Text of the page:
View of Loch Katrine

Look at the mist in the Clyde Valley!

Hello neighbour

The views at the top were completely gorgeous- a vista of smoky mist with the peaks sticking out the top and the loch far below. All in all a lovely little hike. We were back down again by lunch and, whilst dad took sandwiches, I was fine munching a Clif bar and banana.


Did you get out in the hills this weekend? @German68 did - I waved to him on Ben Lomond (honest!). He's an excellent runner and all round' cool dude- I'd recommend checking him out


Book Review: K2: Life and Death, No Way Down and Above the Clouds

So recently I've become weirdly obsessed with high altitude mountaineering. I am not a mountaineer. I have only climbed as high as Munros and some Swiss couloirs in Grindelwald, and I have only ever been as high as ~3,480 metres (11,482ft) at JungfrauJoch in the Swiss alps (the station sits at 3,471 but we hiked above this for a time). However, I have become completely captivated by the mindset and the dedication of those who climb in the ice and snow and rock that lies above 8000m. Consequently I have read several books on the subject in quick succession and wanted to do a review of them.

Ed Viesturs (and David Roberts): K2: Life and Death on the World's Most Dangerous Mountain.

K2 is one of the Karakoram peaks; is 8,611 m tall and was (probably, maybe) originally known as Chogori (this however just means 'big mountain', so may instead have been a befuddled answer to a question. K2 is also not visible from surrounding living areas, so may not have been named at all). However K2 (a geological survey number) has become an aptly sharp and clinical name for a very dangerous mountain. K2 is the second highest 8,000m plus peak, but is notoriously difficult to climb due to its overhanging ice seracs, its very technical rock climbing above 8,000m and very exposed upper slopes. It consequently has a far higher death rate than Everest or some other 8,000-ers.

This book is more a review of multiple expeditions to K2, and an analysis of these, than a personal account of climbing. Viesturs can be rather critical of others, but this is partially due to his sensible and risk-averse climbing style, which arguably is how he has been so successful without suffering much injury himself. He can come across a little 'teacherly' or parental at points, but I really enjoyed this book. I found the commentary on loyalty and forming good teams, on risk and ambition, and on the price of playing about at 8,000 m very interesting. This book is also very honest, which apparently some of his other works (for example No Shortcuts to the Top) lose a little. He is very dedicated in his approach to mountaineering, and very precise, and this is obvious in his commentary on other attempts. Probably a great evocative book for someone intending to actually climb the thing or to climb other serious peaks, as it gives some real insight into what makes a good climber who will survive the attempt (never mind just summitting), and to where others have gone wrong. He also gives a great account of times he feels he took unacceptable risk, so Viesturs is willing to self-analyse.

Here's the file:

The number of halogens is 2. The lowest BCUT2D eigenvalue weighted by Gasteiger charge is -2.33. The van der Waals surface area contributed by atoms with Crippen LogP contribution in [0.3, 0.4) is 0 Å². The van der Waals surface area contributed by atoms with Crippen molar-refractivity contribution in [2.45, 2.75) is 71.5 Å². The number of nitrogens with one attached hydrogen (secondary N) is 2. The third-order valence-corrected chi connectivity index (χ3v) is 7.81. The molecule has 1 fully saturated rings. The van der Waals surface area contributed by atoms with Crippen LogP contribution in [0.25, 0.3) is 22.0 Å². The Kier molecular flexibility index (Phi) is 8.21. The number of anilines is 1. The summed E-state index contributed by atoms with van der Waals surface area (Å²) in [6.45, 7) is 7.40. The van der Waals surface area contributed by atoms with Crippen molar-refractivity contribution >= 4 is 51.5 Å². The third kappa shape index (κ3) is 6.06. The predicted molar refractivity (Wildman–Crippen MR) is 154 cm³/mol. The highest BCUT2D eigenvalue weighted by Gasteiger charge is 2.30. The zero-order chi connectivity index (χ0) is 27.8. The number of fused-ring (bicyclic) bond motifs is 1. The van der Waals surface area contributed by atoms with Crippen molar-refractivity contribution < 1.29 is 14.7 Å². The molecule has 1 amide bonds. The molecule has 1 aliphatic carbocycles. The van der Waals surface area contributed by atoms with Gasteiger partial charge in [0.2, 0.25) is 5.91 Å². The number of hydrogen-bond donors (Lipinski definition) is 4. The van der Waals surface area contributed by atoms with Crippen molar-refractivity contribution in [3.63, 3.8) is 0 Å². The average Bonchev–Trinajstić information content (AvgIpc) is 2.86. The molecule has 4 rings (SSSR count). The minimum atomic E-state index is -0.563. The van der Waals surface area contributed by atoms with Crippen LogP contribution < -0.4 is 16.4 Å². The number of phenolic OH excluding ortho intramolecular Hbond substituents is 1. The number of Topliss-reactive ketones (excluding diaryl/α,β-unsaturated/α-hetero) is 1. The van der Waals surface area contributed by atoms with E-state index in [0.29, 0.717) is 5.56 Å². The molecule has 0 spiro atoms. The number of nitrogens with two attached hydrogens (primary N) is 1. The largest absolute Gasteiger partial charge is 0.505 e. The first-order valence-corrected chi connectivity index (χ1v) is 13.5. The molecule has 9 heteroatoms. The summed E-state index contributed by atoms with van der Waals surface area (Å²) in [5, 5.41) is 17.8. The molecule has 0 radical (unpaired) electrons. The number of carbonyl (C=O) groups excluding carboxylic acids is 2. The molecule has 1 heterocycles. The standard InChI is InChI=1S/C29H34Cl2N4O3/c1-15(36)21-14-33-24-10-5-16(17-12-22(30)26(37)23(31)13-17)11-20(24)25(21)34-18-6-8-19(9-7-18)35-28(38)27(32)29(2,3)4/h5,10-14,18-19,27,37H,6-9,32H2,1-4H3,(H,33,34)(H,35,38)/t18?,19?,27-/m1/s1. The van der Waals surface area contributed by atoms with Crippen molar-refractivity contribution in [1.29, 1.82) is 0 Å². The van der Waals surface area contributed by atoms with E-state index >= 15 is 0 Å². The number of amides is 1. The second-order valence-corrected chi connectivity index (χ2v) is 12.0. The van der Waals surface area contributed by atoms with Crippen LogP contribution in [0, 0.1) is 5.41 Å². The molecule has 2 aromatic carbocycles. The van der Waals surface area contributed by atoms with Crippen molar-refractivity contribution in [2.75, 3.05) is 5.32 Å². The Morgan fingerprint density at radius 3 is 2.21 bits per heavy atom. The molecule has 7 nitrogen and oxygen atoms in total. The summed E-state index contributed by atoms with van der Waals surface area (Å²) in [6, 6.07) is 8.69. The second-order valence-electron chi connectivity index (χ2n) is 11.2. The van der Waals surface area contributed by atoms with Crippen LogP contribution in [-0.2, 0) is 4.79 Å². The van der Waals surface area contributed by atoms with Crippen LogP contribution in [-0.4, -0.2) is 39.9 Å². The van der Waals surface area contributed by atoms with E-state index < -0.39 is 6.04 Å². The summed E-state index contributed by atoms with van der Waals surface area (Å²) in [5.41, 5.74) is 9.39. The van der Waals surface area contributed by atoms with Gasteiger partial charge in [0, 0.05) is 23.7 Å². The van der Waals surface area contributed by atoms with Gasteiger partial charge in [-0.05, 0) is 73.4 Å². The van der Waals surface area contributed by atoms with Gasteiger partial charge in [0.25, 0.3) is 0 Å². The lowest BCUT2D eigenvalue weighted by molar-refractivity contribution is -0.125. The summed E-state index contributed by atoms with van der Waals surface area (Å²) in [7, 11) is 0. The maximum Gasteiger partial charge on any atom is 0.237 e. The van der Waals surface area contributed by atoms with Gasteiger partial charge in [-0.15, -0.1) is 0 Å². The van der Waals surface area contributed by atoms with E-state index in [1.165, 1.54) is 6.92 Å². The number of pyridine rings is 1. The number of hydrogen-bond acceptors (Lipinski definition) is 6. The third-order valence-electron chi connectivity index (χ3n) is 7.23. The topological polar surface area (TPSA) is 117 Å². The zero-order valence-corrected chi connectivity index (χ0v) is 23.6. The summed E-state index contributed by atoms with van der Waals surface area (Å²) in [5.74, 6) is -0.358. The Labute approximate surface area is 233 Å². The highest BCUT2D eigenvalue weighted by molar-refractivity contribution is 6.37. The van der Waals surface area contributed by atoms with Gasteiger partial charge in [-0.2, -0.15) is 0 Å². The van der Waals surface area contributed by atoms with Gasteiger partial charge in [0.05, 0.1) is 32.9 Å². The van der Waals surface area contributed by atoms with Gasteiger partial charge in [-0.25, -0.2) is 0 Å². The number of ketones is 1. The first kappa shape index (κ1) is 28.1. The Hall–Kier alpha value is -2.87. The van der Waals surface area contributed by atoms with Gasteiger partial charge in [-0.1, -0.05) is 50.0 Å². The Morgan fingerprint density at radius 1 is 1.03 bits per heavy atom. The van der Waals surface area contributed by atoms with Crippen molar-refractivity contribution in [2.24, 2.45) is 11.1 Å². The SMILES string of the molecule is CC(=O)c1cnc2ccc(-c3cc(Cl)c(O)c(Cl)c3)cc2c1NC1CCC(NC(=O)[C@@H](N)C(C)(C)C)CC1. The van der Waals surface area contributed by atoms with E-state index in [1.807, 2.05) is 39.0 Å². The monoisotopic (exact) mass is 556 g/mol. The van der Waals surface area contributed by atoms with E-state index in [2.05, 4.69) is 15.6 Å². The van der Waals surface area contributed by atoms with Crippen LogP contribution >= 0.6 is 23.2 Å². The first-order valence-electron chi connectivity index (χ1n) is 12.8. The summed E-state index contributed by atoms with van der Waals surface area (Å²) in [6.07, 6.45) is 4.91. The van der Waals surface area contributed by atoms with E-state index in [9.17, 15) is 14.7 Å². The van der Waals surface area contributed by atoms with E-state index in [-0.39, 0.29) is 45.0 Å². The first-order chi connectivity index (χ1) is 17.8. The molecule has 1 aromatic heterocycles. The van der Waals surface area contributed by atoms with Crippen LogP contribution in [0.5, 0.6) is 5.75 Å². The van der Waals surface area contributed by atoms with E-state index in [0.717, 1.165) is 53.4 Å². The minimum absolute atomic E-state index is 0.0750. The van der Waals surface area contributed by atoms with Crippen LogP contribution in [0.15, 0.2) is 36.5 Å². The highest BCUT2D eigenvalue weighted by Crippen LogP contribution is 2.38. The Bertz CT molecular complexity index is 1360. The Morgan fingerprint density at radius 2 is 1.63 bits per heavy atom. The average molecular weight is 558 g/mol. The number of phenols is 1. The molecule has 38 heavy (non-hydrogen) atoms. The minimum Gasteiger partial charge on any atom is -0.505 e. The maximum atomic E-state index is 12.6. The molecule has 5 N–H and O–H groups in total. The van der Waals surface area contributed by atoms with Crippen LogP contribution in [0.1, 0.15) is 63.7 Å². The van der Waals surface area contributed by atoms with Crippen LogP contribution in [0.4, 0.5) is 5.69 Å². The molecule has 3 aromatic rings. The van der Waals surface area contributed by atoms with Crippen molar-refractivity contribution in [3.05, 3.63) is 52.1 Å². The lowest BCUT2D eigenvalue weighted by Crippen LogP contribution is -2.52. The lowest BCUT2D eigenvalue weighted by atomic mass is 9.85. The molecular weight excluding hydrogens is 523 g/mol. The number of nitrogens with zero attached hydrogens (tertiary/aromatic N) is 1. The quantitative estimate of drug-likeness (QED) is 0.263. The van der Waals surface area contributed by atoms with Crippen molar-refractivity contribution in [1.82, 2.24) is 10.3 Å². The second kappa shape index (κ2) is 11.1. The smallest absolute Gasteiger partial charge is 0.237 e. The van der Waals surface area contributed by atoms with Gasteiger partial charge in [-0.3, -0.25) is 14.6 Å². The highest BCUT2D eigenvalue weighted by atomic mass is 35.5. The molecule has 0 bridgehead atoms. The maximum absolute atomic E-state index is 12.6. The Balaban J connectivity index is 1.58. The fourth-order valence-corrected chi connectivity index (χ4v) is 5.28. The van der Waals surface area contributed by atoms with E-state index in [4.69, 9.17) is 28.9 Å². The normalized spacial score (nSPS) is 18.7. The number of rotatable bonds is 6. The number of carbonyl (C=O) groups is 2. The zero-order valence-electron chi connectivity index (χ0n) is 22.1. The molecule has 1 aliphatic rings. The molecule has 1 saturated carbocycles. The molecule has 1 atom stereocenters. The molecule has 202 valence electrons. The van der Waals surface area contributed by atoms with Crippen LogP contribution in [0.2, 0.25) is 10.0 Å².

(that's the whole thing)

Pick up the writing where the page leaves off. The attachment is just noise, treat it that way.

Graham Bowley: No Way Down: Life and Death on K2.

Image from the Tripleblaze book review of No Way Down: http://www.tripleblaze.com/blog/2010/07/26/outdoor-book-review-no-way-down-life-and-death-on-k2/

God, titleists really are obsessed with the life and death angle. This book is about the 2008 K2 disaster. Its the book I'd least recommend from the list. Its just not at the same caliber, but is interesting nonetheless and a good read for people who know very little about the sport. Its written by journalist who does not climb, and you can tell. The writing is very dramatic but when the book turns to analysis of climbing and risk, its just not very deep. As the writer is not a climber, in some cases he rather misses the point, and you can tell that he lacks the conviction in what makes something like this worthwhile and important. He also makes some huge assumptions on the thoughts, feelings, and trustworthiness of certain mountaineers, including some who perished. This is a quality in dramatic writing, but seems unacceptable given how far he is from really understanding the soul of the matter.

Anatoli Boukreev: Above the Clouds: The Diaries of a High-Altitude Mountaineer.